Andy Murray admitted he felt a huge sense of relief after finally breaking his grand slam duck at the US Open.
The British number one overcame the disappointment of surrendering a two-set lead to outlast Novak Djokovic in a pulsating final that spanned four hours and 54 minutes on Arthur Ashe Stadium.
Murray had previously lost four major finals in his career, including at Wimbledon this year when he was beaten by Roger Federer.
He admits that having at one stage been in total control in New York, it would have been a "tough one to lose" against Djokovic.
"Right now, it's a lot of relief," Murray told Sky Sports.
"That would have been a tough one to lose, so I'm so, so happy I managed to pull through in the end. The body is hurting a bit, but it's worth it.
"At the beginning of the fifth set I went to the toilet and I said to myself 'you've got one set, give it all you've got'.
"I got lucky with the net cord on the break point and I settled down a bit after that.
"It was just guts at the end. After I'd lost the two-set lead it was tough to keep going. I just had to fight hard right to the end."
Murray's success at the fifth time of asking reflects the career path of his coach Ivan Lendl - a man who seems to have had a major impact on the Scot since they started working together.
"I was really nervous today - more nervous than I had been before Wimbledon and the Olympics," the third seed admitted. "The locker rooms are completely deserted, so you're on your own a lot and thinking a lot.
"It's great to have him there because he's been there and done it.
"I looked up (during the match) and he looked bored some times, but it's good to have someone in there that is calm and composed.
"When he's away from the court he's a little bit like myself, when we're away from the cameras we joke around quite a bit. He's quite shy but he won't stop talking away from the cameras.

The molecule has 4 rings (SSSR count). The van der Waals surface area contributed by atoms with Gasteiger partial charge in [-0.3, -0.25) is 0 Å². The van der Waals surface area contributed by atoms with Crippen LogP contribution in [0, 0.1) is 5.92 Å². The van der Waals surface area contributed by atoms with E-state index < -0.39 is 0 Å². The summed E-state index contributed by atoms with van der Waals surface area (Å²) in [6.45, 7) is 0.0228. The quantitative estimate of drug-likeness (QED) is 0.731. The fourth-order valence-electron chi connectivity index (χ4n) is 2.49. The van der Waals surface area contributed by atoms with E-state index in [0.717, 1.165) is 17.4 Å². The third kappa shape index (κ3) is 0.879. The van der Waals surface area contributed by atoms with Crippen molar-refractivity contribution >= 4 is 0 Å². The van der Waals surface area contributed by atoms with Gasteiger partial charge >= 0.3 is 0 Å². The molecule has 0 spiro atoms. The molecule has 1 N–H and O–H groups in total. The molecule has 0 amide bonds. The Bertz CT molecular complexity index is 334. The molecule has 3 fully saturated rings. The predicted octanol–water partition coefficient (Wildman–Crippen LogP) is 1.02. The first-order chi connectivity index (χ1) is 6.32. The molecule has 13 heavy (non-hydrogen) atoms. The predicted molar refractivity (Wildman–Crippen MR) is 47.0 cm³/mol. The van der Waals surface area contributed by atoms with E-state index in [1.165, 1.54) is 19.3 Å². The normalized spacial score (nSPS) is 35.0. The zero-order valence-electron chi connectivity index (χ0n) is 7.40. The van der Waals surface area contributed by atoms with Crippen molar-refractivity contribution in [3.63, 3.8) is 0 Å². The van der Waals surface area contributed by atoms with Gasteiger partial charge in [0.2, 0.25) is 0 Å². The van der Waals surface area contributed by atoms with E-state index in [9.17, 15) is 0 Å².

"He spends the whole day making jokes, some of them inappropriate, but he's good to have around."
The new world number three - he will now take over that position from Rafael Nadal - also explained how he'd had to go through the pain barrier against an opponent he described as being "elastic almost."
"I think I've pretty much lost one of my toe nails," Murray said. "When I ran up to play a drop shot at the first point on 5-2 I felt it had gone.
"It's really, really tough, on this surface especially. Things do get sore and some of the rallies were brutal.
"He's elastic almost. He makes the court feel really small and makes it tough to hit winners.
"It was physically demanding and mentally tough as well. Although I had a two-set lead I knew he was going to come back strong.
"To come through a match tonight against him in five sets, after losing a five-setter in Australia, is really important for me."
Which of the following do you consider the best sporting achievement by a Briton in the US?
Andy Murray winning the US Open
Lennox Lewis v Evander Holyfield
Tony Jacklin's 1970 US Open win
Seb Coe's 1500m win in LA 1984
Paula Radcliffe winning Chicago marathon with a world record in 2002
Nick Faldo's three Masters wins
Ricky Hatton v Luis Collazo in Boston
Naseem Hamed v Kevin Kelley